June 21 marks Indigenous Peoples Day, a special day on summer solstice dedicated to celebrating and learning about the diverse cultures, voices, experiences and histories of Indigenous Peoples. To honour the occasion and the three Indigenous residents who live at Holy Family Long-Term Care – Sybil, Dora and Clive – music therapist Melissa Donaldson researched and coordinated an Indigenous Day special edition of the site’s regular radio show.

“The residents were involved in the planning as much as they chose to be and felt comfortable with, and they looked over and verified the compiled research of what was shared about Nisga’a and Haida Nations,” says Melissa. “I wanted to ensure that the program was carried out as respectfully and thoughtfully as possible. Jaye Currie, Indigenous Wellness Liaison, kindly reviewed the program itinerary beforehand and supported our Indigenous residents on and around the actual day – it was so wonderful to have her involved!”

The program began with an acknowledgment of the unceded, traditional and ancestral lands of the Musqueam, Squamish and Tsleil-Waututh peoples where Holy Family Hospital is situated. Elements of the Nisga’a and Haida Nation cultures of the Holy Family residents in attendance were represented throughout the event in the form of prayers, interviews and traditional songs.

Melissa paid tribute to Elder Carole, a resident who lived at Holy Family until her passing on Indigenous Peoples Day in 2020, due to COVID-19. Carole dedicated her life to advocating for culturally safe health care and was a long time champion of Indigenous health and rights in British Columbia. Melissa shared a recording of Carole Dawson that was taken just a few short hours before her passing. Elder Carole’s recording was of a personal greeting and acknowledgement of National Indigenous People’s Day for the staff and residents at Holy Family​.

Carole was a champion of Indigenous health care rights who played an integral role in improving health care and child welfare through her work with Union of British Columbia Indian Chiefs. A survivor of St. Michael’s Residential School at Alert Bay, Carole overcame great trauma, violence, and loss to help and heal others as an addictions and sexual abuse counselor.

Following the tribute to Carole, Jaye from the Indigenous Wellness and Reconciliation Team spoke about her role at Providence Health Care (PHC) and the work that the organization is undertaking toward our commitment to embedding reconciliation in everything we do. She emphasized the importance of educating oneself about the histories and experiences of Indigenous Peoples as a crucial first step toward cultural safety, truth and reconciliation.

“For me, the essence of this work is building those relationships and trust and allowing our Indigenous patients to be proud of who they are and where they come from —it is a very important piece of our healing process as Indigenous Peoples—physical, spiritually, emotionally and mentally,” says Jaye. “My thoughts keep going back to Dora—a resident from the Sto:lo Nation—she opened up when I started sharing an intertribal song by Northern Cree Drum Group; I am from the community of Maskawcis (Plain Cree), Alberta. Dora lit up and shared that she used to play traditional handgames (a traditional Indigenous game) when she was younger. Up until then, she had felt uncomfortable sharing about culture as she was a residential school survivor. When the music started playing, Dora started playing the hand games with me. Then Sybil joined in. I have never seen her smile like that.”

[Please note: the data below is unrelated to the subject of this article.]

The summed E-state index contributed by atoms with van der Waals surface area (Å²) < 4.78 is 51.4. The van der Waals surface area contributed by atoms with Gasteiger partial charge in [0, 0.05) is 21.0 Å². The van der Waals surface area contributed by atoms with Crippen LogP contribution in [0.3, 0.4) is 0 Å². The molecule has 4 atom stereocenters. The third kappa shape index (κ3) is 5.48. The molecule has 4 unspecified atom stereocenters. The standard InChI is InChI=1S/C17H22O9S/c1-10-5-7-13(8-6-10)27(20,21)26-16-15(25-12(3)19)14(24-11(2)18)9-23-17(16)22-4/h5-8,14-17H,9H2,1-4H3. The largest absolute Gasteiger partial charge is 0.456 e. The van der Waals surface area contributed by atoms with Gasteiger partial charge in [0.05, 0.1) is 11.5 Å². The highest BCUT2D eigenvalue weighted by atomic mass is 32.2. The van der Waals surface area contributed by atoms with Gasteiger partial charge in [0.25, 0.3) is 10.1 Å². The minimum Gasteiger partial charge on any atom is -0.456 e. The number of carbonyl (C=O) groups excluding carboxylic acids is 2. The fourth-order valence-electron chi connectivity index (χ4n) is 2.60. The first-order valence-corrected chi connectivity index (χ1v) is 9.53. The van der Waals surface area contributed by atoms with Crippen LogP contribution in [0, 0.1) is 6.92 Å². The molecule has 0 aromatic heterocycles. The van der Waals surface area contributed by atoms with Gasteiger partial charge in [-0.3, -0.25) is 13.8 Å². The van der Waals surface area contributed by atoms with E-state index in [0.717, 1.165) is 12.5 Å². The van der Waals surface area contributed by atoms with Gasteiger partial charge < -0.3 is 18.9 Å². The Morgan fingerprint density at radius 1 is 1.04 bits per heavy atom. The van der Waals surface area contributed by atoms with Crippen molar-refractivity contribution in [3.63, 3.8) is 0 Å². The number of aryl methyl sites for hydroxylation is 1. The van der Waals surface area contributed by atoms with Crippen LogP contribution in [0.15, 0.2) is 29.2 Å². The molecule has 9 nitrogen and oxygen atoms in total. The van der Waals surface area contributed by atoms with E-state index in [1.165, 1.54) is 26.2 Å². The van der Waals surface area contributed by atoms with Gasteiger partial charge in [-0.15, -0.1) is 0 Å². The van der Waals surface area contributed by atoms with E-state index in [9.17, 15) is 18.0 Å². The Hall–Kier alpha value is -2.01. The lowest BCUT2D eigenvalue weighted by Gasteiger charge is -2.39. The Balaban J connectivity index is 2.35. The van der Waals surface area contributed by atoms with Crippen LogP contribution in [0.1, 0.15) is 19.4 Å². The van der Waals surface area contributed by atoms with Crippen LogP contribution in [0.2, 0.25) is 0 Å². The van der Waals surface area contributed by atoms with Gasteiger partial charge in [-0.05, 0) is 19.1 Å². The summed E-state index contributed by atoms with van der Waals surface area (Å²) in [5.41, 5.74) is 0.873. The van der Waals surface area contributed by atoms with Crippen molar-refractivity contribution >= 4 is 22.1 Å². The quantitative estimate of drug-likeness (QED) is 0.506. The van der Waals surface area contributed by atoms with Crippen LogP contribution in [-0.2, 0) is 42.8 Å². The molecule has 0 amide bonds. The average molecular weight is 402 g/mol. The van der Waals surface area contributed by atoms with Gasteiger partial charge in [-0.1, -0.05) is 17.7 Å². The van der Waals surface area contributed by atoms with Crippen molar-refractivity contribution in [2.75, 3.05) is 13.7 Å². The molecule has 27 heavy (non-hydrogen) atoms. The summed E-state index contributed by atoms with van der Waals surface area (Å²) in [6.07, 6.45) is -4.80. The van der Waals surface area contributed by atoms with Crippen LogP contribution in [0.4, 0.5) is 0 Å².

Additional speakers included Cecilia Moore of Spiritual Health and Shaf Hussain, Vice President of Public Affairs Communications and Stakeholder Engagement. A Buffy Sainte Marie song concluded the program.

Following the radio show, the three honoured residents and their special guests enjoyed a lunch showcasing traditional Indigenous foods such as maple-glazed salmon, halibut, bison meatloaf, bannock and lemon blueberry cornmeal cake, organized by dietitian Katie Johnston . A curated playlist of Indigenous musicians played throughout the luncheon.

Holy Family’s hit radio show was started by Melissa and supported by Cecilia during the first wave of the COVID-19 pandemic as a way to bring joy and togetherness at a time when residents were isolated from their loved ones, and sometimes even each other. More than two years on, the radio show runs four days a week and has become a regular part of life at Holy Family, with residents regularly participating as weather reporters, comedians, singers and production assistants.

“The radio show started off quite simply, but now it’s become a regular part of life at Holy Family,” says Melissa. “I’ve had a lot of support from Cecilia – she brings a lot of hype.”

June is National Indigenous History Month, an opportunity to honor and recognize the rich and diverse cultures, languages and traditions of Indigenous Peoples across Canada. Most importantly, it is a month to celebrate the strength and resiliency of First Nations, Métis and Inuit communities, families and individuals.